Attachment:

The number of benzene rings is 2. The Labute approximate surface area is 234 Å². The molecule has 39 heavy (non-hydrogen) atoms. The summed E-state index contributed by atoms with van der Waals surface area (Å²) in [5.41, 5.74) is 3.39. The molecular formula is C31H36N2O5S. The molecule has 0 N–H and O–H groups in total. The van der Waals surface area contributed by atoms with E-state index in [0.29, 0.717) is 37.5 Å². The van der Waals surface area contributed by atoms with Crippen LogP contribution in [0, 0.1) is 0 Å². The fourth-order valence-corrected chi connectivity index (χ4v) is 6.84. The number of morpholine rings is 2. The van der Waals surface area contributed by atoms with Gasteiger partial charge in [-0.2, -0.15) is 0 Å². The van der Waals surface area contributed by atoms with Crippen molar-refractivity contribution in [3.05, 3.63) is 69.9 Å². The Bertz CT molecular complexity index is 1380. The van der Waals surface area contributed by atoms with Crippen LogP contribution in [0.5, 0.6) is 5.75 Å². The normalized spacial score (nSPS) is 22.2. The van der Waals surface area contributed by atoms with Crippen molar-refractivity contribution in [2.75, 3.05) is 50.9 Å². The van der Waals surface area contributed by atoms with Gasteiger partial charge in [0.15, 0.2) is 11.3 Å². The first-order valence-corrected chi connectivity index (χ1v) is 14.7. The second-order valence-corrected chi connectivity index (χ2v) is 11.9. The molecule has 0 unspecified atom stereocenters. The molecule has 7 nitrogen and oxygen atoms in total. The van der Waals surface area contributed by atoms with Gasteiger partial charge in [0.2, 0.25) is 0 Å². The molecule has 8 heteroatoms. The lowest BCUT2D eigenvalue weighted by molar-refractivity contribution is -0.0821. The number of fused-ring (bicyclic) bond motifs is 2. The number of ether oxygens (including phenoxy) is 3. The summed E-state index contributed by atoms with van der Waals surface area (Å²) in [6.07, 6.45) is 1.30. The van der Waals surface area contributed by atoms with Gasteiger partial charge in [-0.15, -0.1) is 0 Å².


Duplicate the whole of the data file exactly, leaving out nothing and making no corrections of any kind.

The number of benzene rings is 2. The Labute approximate surface area is 234 Å². The molecule has 39 heavy (non-hydrogen) atoms. The summed E-state index contributed by atoms with van der Waals surface area (Å²) in [5.41, 5.74) is 3.39. The molecular formula is C31H36N2O5S. The molecule has 0 N–H and O–H groups in total. The van der Waals surface area contributed by atoms with E-state index in [0.29, 0.717) is 37.5 Å². The van der Waals surface area contributed by atoms with Crippen LogP contribution in [0, 0.1) is 0 Å². The fourth-order valence-corrected chi connectivity index (χ4v) is 6.84. The number of morpholine rings is 2. The van der Waals surface area contributed by atoms with Gasteiger partial charge in [-0.2, -0.15) is 0 Å². The van der Waals surface area contributed by atoms with Crippen molar-refractivity contribution in [3.05, 3.63) is 69.9 Å². The Bertz CT molecular complexity index is 1380. The van der Waals surface area contributed by atoms with Crippen LogP contribution in [0.5, 0.6) is 5.75 Å². The normalized spacial score (nSPS) is 22.2. The van der Waals surface area contributed by atoms with Crippen molar-refractivity contribution in [2.75, 3.05) is 50.9 Å². The van der Waals surface area contributed by atoms with Gasteiger partial charge in [0.15, 0.2) is 11.3 Å². The first-order valence-corrected chi connectivity index (χ1v) is 14.7. The second-order valence-corrected chi connectivity index (χ2v) is 11.9. The molecule has 0 unspecified atom stereocenters. The molecule has 7 nitrogen and oxygen atoms in total. The van der Waals surface area contributed by atoms with Gasteiger partial charge in [0.2, 0.25) is 0 Å². The molecule has 8 heteroatoms. The lowest BCUT2D eigenvalue weighted by molar-refractivity contribution is -0.0821. The number of fused-ring (bicyclic) bond motifs is 2. The number of ether oxygens (including phenoxy) is 3. The summed E-state index contributed by atoms with van der Waals surface area (Å²) in [6.07, 6.45) is 1.30. The van der Waals surface area contributed by atoms with Gasteiger partial charge in [-0.15, -0.1) is 0 Å².